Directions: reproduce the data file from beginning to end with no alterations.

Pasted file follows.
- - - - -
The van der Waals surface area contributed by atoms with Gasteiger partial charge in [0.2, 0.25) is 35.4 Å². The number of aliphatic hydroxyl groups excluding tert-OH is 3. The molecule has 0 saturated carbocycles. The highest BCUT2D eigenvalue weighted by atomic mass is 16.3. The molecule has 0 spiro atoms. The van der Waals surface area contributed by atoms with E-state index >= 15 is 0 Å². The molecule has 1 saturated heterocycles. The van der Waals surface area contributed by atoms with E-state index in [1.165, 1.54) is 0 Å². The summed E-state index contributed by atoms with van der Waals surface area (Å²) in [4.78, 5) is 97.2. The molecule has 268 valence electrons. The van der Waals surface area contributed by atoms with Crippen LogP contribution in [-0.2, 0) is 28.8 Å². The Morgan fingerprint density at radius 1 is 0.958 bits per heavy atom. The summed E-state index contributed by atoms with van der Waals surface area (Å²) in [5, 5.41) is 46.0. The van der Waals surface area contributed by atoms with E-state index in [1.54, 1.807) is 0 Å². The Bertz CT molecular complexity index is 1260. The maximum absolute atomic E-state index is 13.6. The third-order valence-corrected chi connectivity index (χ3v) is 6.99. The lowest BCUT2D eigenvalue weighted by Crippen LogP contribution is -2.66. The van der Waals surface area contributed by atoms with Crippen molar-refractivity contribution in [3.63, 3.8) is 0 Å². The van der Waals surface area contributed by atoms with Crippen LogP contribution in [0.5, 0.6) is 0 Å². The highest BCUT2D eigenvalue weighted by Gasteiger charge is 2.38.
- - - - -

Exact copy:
The van der Waals surface area contributed by atoms with Gasteiger partial charge in [0.2, 0.25) is 35.4 Å². The number of aliphatic hydroxyl groups excluding tert-OH is 3. The molecule has 0 saturated carbocycles. The highest BCUT2D eigenvalue weighted by atomic mass is 16.3. The molecule has 0 spiro atoms. The van der Waals surface area contributed by atoms with E-state index >= 15 is 0 Å². The molecule has 1 saturated heterocycles. The van der Waals surface area contributed by atoms with E-state index in [1.165, 1.54) is 0 Å². The summed E-state index contributed by atoms with van der Waals surface area (Å²) in [4.78, 5) is 97.2. The molecule has 268 valence electrons. The van der Waals surface area contributed by atoms with Crippen LogP contribution in [-0.2, 0) is 28.8 Å². The Morgan fingerprint density at radius 1 is 0.958 bits per heavy atom. The summed E-state index contributed by atoms with van der Waals surface area (Å²) in [5, 5.41) is 46.0. The van der Waals surface area contributed by atoms with E-state index in [1.54, 1.807) is 0 Å². The Bertz CT molecular complexity index is 1260. The maximum absolute atomic E-state index is 13.6. The third-order valence-corrected chi connectivity index (χ3v) is 6.99. The lowest BCUT2D eigenvalue weighted by Crippen LogP contribution is -2.66. The van der Waals surface area contributed by atoms with Crippen molar-refractivity contribution in [3.63, 3.8) is 0 Å². The van der Waals surface area contributed by atoms with Crippen LogP contribution in [0.5, 0.6) is 0 Å². The highest BCUT2D eigenvalue weighted by Gasteiger charge is 2.38.